Aspiring novelist. Avid reader of fiction. Reviewer of books. By day, my undercover identity is that of meek, mild-mannered legal assistant, Kate Loveton, working in the confines of a stuffy corporate law office; by night, however, I'm a super hero: Kate Loveton, Aspiring Novelist and Spinner of Tales. My favorite words are 'Once upon a time... ' Won't you join me on my journey as I attempt to turn a hobby into something more?
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32 Responses to The Importance of Words

  1. Great stuff, Kate! ❤

    I love the sense of pent-up anger within the protagonist and how you've so clearly shown that emotional and psychological wounds so often run so much deeper than physical wounds. Just because there is no scar, it doesn't mean that those wounds haven't caused deep and long-lasting wounds in a person.

    The protagonist bided her time when it cane to inflicting her revenge, waiting until her victim was a as vulnerable s his own 'victims' seemed to be.

    Even though murder is unacceptable, I can't help but think that the old man got what was coming to him.

    • Kate Loveton says:

      Hi Heather! What’s that old saying? You reap what you sow… the old man apparently sowed a lot of unhappiness. In that sense, I guess we bear some responsibility for the things that sometimes occur to us. As you say, murder is unacceptable (unless in self-defense) – but if you brutalize others long enough, who is to say what may happen? I think hatred unhinged the narrator. Instead of walking away, she did away with the old man.

      Thanks for reading! ❤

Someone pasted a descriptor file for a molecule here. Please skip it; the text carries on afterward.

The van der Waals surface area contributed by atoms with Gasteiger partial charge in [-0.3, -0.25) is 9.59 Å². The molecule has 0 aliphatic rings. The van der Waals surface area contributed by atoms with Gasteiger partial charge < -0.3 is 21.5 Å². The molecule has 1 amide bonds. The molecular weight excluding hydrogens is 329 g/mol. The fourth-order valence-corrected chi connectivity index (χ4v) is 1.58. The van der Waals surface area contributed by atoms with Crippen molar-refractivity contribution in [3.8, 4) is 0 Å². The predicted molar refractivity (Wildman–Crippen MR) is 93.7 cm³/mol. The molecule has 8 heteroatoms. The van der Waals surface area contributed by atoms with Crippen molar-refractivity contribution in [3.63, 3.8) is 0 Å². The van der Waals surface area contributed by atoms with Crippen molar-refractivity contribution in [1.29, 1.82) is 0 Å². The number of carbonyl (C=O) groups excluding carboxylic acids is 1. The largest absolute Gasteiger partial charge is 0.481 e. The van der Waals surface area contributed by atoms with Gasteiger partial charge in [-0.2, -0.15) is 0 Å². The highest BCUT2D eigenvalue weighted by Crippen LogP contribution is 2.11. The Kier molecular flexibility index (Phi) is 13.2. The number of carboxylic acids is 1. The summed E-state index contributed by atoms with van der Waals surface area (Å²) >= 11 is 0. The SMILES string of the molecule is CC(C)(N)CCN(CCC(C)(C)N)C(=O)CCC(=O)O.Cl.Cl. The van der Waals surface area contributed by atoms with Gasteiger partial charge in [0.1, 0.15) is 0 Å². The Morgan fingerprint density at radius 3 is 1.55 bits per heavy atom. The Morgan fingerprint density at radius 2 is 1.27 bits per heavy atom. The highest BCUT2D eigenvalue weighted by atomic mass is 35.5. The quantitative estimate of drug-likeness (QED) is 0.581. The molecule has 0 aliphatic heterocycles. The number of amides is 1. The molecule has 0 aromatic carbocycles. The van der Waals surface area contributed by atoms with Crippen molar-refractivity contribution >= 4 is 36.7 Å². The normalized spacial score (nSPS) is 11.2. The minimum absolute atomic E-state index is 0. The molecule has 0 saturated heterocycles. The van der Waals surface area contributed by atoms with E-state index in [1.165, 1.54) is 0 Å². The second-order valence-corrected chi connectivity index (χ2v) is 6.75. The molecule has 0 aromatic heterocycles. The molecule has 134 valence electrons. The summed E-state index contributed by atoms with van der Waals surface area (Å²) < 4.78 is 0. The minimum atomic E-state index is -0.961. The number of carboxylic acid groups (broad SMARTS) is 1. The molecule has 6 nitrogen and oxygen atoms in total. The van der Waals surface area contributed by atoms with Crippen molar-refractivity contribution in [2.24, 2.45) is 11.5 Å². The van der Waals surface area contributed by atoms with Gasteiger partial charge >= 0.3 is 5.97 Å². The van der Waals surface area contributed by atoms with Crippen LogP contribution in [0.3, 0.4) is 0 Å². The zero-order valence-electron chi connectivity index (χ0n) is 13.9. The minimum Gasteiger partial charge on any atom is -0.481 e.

• Remind me to never get on your bad side…. 🙂

        I think that this probably happens all too often in families where abuse is rife, sooner or later, the victim will either break away from the pattern of abuse or turn into an abuser themselves and in this case, the narrator has followed in the footsteps of their grandfather by meting out some justice of their own.

        Another saying comes to mind: two wrongs don’t make a right. Though some may say the narrator was justified in their actions, unless it was self-defence, there is no justification for killing someone in that way.

        I’m not sure if it was your intention, but this piece is quite thought-provoking in regard to abuse, especially in a domestic setting.

        Great stuff, Kate! ❤

  2. You continue to amaze me. How you can take a word or phrase and build a story is nothing short of miraculous in my book. Loved this one.

    • Kate Loveton says:

      Hi Linda – it is always a treat to see your name pop up when I write a story. I’m so glad you enjoyed this one. It was rather fun to write. Why is writing about murder so much fun? It worries me that I enjoy it so much! 😀 😀

  3. Helen Espinosa says:

    Wow. Brilliant! The build-up and the way you set this one up in such a unique way… I was hanging on every word!

  4. willow1945 says:

    Powerful, Kate! And once again, I didn’t see the end coming. Your use of the word “wound” was excellent, intriguing. Another great story!

  5. I am in awe of what you can create from a single word! Wonderful, horrifying story of what words can do, all from only one.

    • Kate Loveton says:

      Thanks, Noelle! It’s a fun challenge to take a word and see what you can come up with.